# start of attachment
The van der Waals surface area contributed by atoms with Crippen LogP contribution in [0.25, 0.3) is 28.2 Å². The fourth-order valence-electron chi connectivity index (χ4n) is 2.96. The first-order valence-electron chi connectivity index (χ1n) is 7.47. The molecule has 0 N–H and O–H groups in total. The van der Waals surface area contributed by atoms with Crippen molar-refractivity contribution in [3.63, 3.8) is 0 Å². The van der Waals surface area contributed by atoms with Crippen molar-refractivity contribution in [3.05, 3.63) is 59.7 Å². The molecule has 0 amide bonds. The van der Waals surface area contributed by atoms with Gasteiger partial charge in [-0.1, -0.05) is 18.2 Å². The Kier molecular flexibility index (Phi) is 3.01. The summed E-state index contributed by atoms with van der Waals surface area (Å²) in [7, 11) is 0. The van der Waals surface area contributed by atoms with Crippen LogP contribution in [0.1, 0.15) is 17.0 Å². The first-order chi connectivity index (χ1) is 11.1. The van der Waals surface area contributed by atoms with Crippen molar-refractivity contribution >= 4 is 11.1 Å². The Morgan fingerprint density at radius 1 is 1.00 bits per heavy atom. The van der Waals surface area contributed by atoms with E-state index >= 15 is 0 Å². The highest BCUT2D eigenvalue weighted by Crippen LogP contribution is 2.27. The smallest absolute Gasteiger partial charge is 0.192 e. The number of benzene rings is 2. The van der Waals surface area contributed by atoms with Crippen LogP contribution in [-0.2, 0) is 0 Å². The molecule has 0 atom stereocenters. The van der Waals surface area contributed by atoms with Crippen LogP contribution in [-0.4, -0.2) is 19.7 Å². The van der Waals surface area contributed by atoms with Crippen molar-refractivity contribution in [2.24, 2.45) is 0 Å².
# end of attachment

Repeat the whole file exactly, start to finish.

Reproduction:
The van der Waals surface area contributed by atoms with Crippen LogP contribution in [0.25, 0.3) is 28.2 Å². The fourth-order valence-electron chi connectivity index (χ4n) is 2.96. The first-order valence-electron chi connectivity index (χ1n) is 7.47. The molecule has 0 N–H and O–H groups in total. The van der Waals surface area contributed by atoms with Crippen molar-refractivity contribution in [3.63, 3.8) is 0 Å². The van der Waals surface area contributed by atoms with Crippen molar-refractivity contribution in [3.05, 3.63) is 59.7 Å². The molecule has 0 amide bonds. The van der Waals surface area contributed by atoms with Gasteiger partial charge in [-0.1, -0.05) is 18.2 Å². The Kier molecular flexibility index (Phi) is 3.01. The summed E-state index contributed by atoms with van der Waals surface area (Å²) in [7, 11) is 0. The van der Waals surface area contributed by atoms with Crippen LogP contribution in [0.1, 0.15) is 17.0 Å². The first-order chi connectivity index (χ1) is 11.1. The van der Waals surface area contributed by atoms with Crippen molar-refractivity contribution >= 4 is 11.1 Å². The Morgan fingerprint density at radius 1 is 1.00 bits per heavy atom. The van der Waals surface area contributed by atoms with E-state index >= 15 is 0 Å². The highest BCUT2D eigenvalue weighted by Crippen LogP contribution is 2.27. The smallest absolute Gasteiger partial charge is 0.192 e. The number of benzene rings is 2. The van der Waals surface area contributed by atoms with Crippen LogP contribution in [-0.2, 0) is 0 Å². The molecule has 0 atom stereocenters. The van der Waals surface area contributed by atoms with Crippen LogP contribution in [-0.4, -0.2) is 19.7 Å². The van der Waals surface area contributed by atoms with Crippen molar-refractivity contribution in [2.24, 2.45) is 0 Å².